16.3 Secured Sources of Short-Term Loans

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When a firm has exhausted its sources of unsecured short-term financing, it may be able to obtain additional short-term loans on a secured basis. Secured short-term financing has specific assets pledged as collateral. The collateral commonly takes the form of an asset, such as accounts receivable or inventory. The lender obtains a security interest in the collateral through the execution of a security agreement with the borrower that specifies the collateral held against the loan. In addition, the terms of the loan against which the security is held form part of the security agreement. A copy of the security agreement is filed in a public office within the state, usually a county or state court. Filing provides subsequent lenders with information about which assets of a prospective borrower are unavailable for use as collateral. The filing requirement protects the lender by legally establishing the lender’s security interest.

secured short-term financing

Short-term financing (loan) that has specific assets pledged as collateral.

security agreement

The agreement between the borrower and the lender that specifies the collateral held against a secured loan.


Although many people believe that holding collateral as security reduces the risk that a loan will default, lenders do not usually view loans in this way. Lenders recognize that holding collateral can reduce losses if the borrower defaults, but the presence of collateral has no impact on the risk of default. A lender requires collateral to ensure recovery of some portion of the loan in the event of default. What the lender wants above all, however, is to be repaid as scheduled. In general, lenders prefer to make less risky loans at lower rates of interest than to be in a position in which they must liquidate collateral.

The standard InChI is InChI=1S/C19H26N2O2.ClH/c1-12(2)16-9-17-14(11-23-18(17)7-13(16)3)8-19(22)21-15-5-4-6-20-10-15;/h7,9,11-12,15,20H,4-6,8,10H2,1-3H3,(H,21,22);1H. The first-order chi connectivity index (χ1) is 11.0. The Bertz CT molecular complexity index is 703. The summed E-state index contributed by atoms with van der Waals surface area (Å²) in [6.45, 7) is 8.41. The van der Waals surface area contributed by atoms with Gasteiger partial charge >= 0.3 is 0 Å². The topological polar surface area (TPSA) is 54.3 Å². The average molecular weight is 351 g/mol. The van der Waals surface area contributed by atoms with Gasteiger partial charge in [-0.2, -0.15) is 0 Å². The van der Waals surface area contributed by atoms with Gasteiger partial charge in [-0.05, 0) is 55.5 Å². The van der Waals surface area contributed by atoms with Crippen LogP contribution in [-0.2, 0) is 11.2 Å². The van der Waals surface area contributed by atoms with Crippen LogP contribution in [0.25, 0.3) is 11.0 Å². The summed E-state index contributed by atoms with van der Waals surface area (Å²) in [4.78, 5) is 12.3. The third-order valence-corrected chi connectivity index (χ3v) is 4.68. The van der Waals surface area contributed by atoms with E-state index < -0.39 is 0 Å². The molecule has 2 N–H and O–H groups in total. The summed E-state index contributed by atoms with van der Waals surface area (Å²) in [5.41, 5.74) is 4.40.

Collateral and Terms

Lenders of secured short-term funds prefer collateral that has a duration closely matched to the term of the loan. Current assets are the most desirable short-term-loan collateral because they can normally be converted into cash much sooner than fixed assets. Thus, the short-term lender of secured funds generally accepts only liquid current assets as collateral.

Typically, the lender determines the desirable percentage advance to make against the collateral. This percentage advance constitutes the principal of the secured loan and is normally between 30 and 100 percent of the book value of the collateral. It varies according to the type and liquidity of collateral.

percentage advance

The percentage of the book value of the collateral that constitutes the principal of a secured loan.

The interest rate that is charged on secured short-term loans is typically higher than the rate on unsecured short-term loans. Lenders do not normally consider secured loans less risky than unsecured loans. In addition, negotiating and administering secured loans is more troublesome for the lender than negotiating and administering unsecured loans. The lender therefore normally requires added compensation in the form of a service charge, a higher interest rate, or both.

Institutions Extending Secured Short-Term Loans

The primary sources of secured short-term loans to businesses are commercial banks and commercial finance companies. Both institutions deal in short-term loans secured primarily by accounts receivable and inventory. We have already described the operations of commercial banks. Commercial finance companies are lending institutions that make only secured loans—both short-term and long-term—to businesses. Unlike banks, finance companies are not permitted to hold deposits.

commercial finance companies

Lending institutions that make only secured loans—both short-term and long-term—to businesses.

Only when its unsecured and secured short-term borrowing power from the commercial bank is exhausted will a borrower turn to the commercial finance company for additional secured borrowing. Because the finance company generally ends up with higher-risk borrowers, its interest charges on secured short-term loans are usually higher than those of commercial banks. The leading U.S. commercial finance companies include the CIT Group and General Electric Corporate Financial Services.